In March 2012 a 68-year-old woman was diagnosed with laryngeal diphtheria in a hospital in Västra Götaland Region, Sweden. Six days before symptom onset she had returned from a trip to western Africa where she had travelled accompanied by her husband. During the investigation, the 76-year-old husband was diagnosed with cutaneous diphtheria. Both patients were incompletely vaccinated against diphtheria.
On 27 March 2012, a 68-year-old woman presented to the Ear, Nose and Throat (ENT) department in a hospital in Västra Götaland Region, western Sweden, with a five-day history of fever, coughing, hoarseness and increasing pain in the throat. She had a medical history of adult-onset diabetes mellitus and was under investigation for thrombocytopenia and suspected liver cirrhosis.
Six days prior to the onset of fever and throat symptoms she had returned from a two-week holiday in western Africa where she had travelled together with her husband and a friend.
Upon hospital admission, she presented with fever (38.1º C), swelling of her soft palate and severe pain in the throat. A laryngoscopy was performed on the same day and revealed greyish membranes on and surrounding the vocal cords and the base of the tongue, and swollen larynx. These changes could not be seen by ordinary throat examination. Upon admission, the blood count was only mildly affected with slight decrease of the platelet count of 119 x 109 / L, (norm: 165–387 x 109 / L) and a total white blood cell count of 6.0 x 109 / L, (norm: 3.5–8.8 x109 / L) neutrophils 75%. C-reactive protein was 46 mg/L (norm: < 5 mg/L) and serum creatinine, 76 μmol/L (norm: 45–90 μmol/L).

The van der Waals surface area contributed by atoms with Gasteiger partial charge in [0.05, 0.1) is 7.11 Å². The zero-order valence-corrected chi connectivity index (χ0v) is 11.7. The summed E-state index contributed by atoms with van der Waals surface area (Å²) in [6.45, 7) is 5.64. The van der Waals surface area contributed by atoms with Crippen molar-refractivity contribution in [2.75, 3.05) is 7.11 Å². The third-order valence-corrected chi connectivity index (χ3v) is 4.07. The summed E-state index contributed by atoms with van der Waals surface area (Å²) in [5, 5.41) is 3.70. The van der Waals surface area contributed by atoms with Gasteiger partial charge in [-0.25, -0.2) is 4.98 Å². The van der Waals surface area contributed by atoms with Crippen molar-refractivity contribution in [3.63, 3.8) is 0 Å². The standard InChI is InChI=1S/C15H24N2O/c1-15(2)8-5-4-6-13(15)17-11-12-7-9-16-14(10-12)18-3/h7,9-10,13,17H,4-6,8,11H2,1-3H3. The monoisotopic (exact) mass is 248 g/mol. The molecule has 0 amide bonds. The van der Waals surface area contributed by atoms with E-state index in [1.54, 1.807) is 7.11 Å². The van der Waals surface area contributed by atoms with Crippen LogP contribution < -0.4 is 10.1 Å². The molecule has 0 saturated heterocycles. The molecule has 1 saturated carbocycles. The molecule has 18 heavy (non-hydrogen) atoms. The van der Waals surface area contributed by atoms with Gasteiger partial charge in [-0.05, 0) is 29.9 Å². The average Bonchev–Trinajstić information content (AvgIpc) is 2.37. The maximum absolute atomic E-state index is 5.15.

She had been referred to the ENT ward from the primary care clinic with an initial suspicion of a viral or fungal infection. On initial examination, the ENT physician suspected diphtheria although she had never encountered a case. Throat, nasal swabs and blood samples were sent for culture and sensitivity and the possibility of diphtheria was mentioned to the microbiology laboratory. However, the main suspected condition was fungal infection, and initially anti-fungal treatment was started.
The condition of the patient remained stable but due to the fever and throat pain symptoms antibiotic treatment with intravenous benzylpenicillin for a 14-day period was initiated three days after admission when the diphtheria was reconsidered as diagnosis because of primary treatment failure.
The Figure shows the laryngoscopy of the case four days after antibiotic treatment.
Figure. Laryngoscopy of index diphtheria case, four days after antibiotic treatment, Sweden, March 2012
On the seventh day after hospital admission, the microbiology laboratory alerted the clinicians that a penicillin-sensitive strain of Corynebacterium diphtheriae grew from the throat culture. The Department of Communicable Disease Control and Prevention was notified immediately. The strain was sent to the Reference Laboratory (which reports only gravis or non gravis strains) at the Swedish Institute for Communicable Disease Control (SMI, Solna) and eventually typed as a biovar non gravis strain with toxin production. Antitoxin treatment was not given since the patient was not systemically ill and there were no signs of renal or neurological complications. Her general condition improved after commencement of antibiotic treatment.